It seems like everybody is learning to code these days. But why should you learn to code? We look at all the reasons for becoming a coder, and offer some advice on how to learn coding.
Learning to code a computer is being talked about a lot at the moment. Children as young as five are being taught how to program computers, and adults are being encouraged to pick up code skills no matter what their career is. Steve Jobs said "I think everybody in this country should learn how to program a computer because it teaches you how to think."
The government is doing its bit too. Every year seven child (aged 11 to 13) in the UK is set to receive a free BBC Micro Bit. So the question is: why the sudden rush to get everybody coding? In this feature, we'll look at why there's a big push to get everybody coding, and why you should learn to code.
Why you should learn to code: software is automating the world.
Computers have always made things easier or have done difficult tasks more quickly than humans ever could. But there's a whole new frontier of software heading your way that combines Artificial Intelligence (AI) with Machine Learning (ML). Don't worry if you don't understand either of these things; you'll hear about them anyway.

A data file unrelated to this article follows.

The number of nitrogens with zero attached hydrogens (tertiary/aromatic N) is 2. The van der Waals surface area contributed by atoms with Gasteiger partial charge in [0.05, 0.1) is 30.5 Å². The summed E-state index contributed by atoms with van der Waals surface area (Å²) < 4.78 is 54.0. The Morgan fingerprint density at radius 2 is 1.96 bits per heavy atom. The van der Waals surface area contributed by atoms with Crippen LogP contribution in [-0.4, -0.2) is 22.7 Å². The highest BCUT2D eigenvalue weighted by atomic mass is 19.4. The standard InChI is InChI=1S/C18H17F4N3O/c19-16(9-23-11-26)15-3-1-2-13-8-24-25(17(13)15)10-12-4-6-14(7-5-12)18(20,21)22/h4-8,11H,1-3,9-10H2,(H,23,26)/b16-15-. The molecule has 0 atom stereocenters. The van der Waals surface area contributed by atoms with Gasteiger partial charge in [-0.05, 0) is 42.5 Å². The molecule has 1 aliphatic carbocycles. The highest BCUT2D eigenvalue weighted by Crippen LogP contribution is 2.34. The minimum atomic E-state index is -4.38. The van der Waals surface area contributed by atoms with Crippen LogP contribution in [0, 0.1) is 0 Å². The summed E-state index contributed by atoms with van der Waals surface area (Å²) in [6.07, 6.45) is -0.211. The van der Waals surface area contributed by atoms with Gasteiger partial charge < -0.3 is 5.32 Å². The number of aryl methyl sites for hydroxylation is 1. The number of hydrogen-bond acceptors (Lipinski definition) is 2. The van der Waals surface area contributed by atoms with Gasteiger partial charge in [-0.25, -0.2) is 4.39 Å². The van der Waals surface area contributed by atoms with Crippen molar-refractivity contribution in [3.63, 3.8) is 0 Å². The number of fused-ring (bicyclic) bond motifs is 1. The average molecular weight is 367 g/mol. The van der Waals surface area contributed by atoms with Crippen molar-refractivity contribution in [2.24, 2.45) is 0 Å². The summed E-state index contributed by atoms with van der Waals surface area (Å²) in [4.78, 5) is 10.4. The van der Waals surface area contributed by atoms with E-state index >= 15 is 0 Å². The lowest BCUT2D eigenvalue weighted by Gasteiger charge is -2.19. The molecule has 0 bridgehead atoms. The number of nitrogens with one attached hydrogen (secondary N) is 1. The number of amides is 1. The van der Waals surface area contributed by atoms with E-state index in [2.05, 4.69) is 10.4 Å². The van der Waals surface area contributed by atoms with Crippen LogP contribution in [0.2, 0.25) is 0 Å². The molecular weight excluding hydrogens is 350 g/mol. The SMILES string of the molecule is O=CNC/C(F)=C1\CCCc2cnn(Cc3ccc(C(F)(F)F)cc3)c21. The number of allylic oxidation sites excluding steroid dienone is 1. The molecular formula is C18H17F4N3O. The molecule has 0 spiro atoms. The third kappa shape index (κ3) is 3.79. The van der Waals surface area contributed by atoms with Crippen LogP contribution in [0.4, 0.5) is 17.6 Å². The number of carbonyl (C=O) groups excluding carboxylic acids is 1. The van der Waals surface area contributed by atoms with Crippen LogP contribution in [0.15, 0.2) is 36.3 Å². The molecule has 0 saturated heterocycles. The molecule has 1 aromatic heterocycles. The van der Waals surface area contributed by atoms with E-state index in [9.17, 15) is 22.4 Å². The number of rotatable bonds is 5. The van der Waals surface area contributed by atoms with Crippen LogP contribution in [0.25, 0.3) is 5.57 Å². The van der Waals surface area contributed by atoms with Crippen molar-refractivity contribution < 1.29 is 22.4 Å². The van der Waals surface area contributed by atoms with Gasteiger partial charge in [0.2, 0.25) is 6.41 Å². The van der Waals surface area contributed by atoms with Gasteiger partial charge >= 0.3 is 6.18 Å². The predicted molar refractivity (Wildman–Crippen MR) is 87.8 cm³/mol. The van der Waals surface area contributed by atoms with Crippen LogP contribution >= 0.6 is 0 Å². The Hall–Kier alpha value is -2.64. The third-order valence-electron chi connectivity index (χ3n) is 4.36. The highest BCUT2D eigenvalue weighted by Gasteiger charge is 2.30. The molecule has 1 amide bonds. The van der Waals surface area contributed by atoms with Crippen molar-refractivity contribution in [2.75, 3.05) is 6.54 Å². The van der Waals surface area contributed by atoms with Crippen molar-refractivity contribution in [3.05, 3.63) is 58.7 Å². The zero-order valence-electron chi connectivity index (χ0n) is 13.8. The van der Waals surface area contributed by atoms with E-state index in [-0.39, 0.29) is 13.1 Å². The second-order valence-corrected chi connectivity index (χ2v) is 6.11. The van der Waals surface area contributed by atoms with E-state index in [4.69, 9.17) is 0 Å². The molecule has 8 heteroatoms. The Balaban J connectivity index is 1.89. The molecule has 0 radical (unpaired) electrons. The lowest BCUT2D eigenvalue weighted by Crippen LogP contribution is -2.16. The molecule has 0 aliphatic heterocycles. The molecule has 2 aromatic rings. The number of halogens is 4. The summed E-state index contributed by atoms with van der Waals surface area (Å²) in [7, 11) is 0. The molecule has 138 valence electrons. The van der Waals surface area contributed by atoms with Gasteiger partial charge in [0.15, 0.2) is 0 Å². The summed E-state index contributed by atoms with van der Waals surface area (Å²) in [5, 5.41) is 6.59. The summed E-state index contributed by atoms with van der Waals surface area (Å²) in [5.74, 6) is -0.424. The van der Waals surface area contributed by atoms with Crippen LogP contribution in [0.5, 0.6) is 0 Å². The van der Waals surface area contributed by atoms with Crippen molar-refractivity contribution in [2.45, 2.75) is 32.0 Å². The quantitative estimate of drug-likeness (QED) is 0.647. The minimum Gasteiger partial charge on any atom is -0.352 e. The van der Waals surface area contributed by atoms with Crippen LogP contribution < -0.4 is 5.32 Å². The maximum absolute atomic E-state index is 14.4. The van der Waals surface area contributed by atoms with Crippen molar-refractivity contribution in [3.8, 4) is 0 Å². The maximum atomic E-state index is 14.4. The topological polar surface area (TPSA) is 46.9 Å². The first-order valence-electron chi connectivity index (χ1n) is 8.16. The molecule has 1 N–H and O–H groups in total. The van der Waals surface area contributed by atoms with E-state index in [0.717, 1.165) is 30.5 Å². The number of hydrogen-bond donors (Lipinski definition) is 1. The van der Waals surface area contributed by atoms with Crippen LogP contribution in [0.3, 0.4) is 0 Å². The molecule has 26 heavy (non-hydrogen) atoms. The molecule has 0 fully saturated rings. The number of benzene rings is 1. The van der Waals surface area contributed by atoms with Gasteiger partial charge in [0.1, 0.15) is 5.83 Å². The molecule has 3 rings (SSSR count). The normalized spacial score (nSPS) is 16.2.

Computers have been traditionally good at doing things humans find hard (like calculating the first 1000 prime numbers), but lousy at doing the things even babies can do (like recognise the difference between a dog and a cat). But AI and ML are changing all that, and computers are now getting good at doing both.
The net result is that there are loads of dull, repetitive, tasks like accounting and document checking that are set to be performed by computers. Some people fear change, but this is a good thing. Coders are set to take a lot of the drudgery out of life for millions of people. There is a downside, though...
Learn to code because robots are taking our jobs
We really can't overstate just how much the robot economy is going to change things. It turns out that AI and ML are set to arrive alongside a huge rise in mobile robotics. These new robots are capable of moving freely around an environment, and can perform all kinds of manual tasks.
From self-driving trucks to retail sales robots, there's no end of robots marching along, chomping away the jobs as they go. The outlook is gloomy for a lot of people, with up to 50 percent of all currently performed jobs predicted to go in the next 20 years.
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